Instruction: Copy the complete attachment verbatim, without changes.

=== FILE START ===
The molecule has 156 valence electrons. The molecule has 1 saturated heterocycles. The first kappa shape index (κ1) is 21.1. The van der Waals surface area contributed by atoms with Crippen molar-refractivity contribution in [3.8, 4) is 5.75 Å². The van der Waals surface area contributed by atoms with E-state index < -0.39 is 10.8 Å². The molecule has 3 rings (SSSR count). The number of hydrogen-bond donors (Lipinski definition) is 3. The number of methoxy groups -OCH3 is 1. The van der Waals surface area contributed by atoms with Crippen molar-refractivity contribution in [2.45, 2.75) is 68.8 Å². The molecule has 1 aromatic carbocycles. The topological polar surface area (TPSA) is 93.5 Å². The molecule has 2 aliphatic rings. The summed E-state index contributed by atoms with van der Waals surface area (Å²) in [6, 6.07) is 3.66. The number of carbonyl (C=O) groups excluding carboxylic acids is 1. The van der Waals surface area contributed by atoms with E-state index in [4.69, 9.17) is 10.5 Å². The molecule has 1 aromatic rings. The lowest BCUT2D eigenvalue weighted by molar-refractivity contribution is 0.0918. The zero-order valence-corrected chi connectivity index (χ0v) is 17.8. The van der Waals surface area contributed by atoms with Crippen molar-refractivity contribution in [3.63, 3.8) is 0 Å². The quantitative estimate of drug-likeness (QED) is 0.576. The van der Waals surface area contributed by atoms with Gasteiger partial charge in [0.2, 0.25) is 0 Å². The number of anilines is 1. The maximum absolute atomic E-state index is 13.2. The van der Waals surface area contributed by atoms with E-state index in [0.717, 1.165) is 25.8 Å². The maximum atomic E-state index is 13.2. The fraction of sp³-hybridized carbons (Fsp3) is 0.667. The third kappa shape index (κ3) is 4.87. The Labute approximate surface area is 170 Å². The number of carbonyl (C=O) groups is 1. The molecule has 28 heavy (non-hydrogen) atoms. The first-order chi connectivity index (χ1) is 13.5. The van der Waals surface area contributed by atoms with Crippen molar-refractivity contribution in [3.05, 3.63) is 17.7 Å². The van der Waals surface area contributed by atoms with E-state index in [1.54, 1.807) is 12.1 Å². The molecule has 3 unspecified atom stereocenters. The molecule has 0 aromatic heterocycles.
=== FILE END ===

The molecule has 156 valence electrons. The molecule has 1 saturated heterocycles. The first kappa shape index (κ1) is 21.1. The van der Waals surface area contributed by atoms with Crippen molar-refractivity contribution in [3.8, 4) is 5.75 Å². The van der Waals surface area contributed by atoms with E-state index < -0.39 is 10.8 Å². The molecule has 3 rings (SSSR count). The number of hydrogen-bond donors (Lipinski definition) is 3. The number of methoxy groups -OCH3 is 1. The van der Waals surface area contributed by atoms with Crippen molar-refractivity contribution in [2.45, 2.75) is 68.8 Å². The molecule has 1 aromatic carbocycles. The topological polar surface area (TPSA) is 93.5 Å². The molecule has 2 aliphatic rings. The summed E-state index contributed by atoms with van der Waals surface area (Å²) in [6, 6.07) is 3.66. The number of carbonyl (C=O) groups excluding carboxylic acids is 1. The van der Waals surface area contributed by atoms with E-state index in [4.69, 9.17) is 10.5 Å². The molecule has 1 aromatic rings. The lowest BCUT2D eigenvalue weighted by molar-refractivity contribution is 0.0918. The zero-order valence-corrected chi connectivity index (χ0v) is 17.8. The van der Waals surface area contributed by atoms with Crippen molar-refractivity contribution in [3.63, 3.8) is 0 Å². The quantitative estimate of drug-likeness (QED) is 0.576. The van der Waals surface area contributed by atoms with Gasteiger partial charge in [0.2, 0.25) is 0 Å². The number of anilines is 1. The maximum absolute atomic E-state index is 13.2. The van der Waals surface area contributed by atoms with E-state index in [0.717, 1.165) is 25.8 Å². The maximum atomic E-state index is 13.2. The fraction of sp³-hybridized carbons (Fsp3) is 0.667. The third kappa shape index (κ3) is 4.87. The Labute approximate surface area is 170 Å². The number of carbonyl (C=O) groups is 1. The molecule has 28 heavy (non-hydrogen) atoms. The first-order chi connectivity index (χ1) is 13.5. The van der Waals surface area contributed by atoms with Crippen molar-refractivity contribution in [3.05, 3.63) is 17.7 Å². The van der Waals surface area contributed by atoms with E-state index in [1.54, 1.807) is 12.1 Å². The molecule has 3 unspecified atom stereocenters. The molecule has 0 aromatic heterocycles.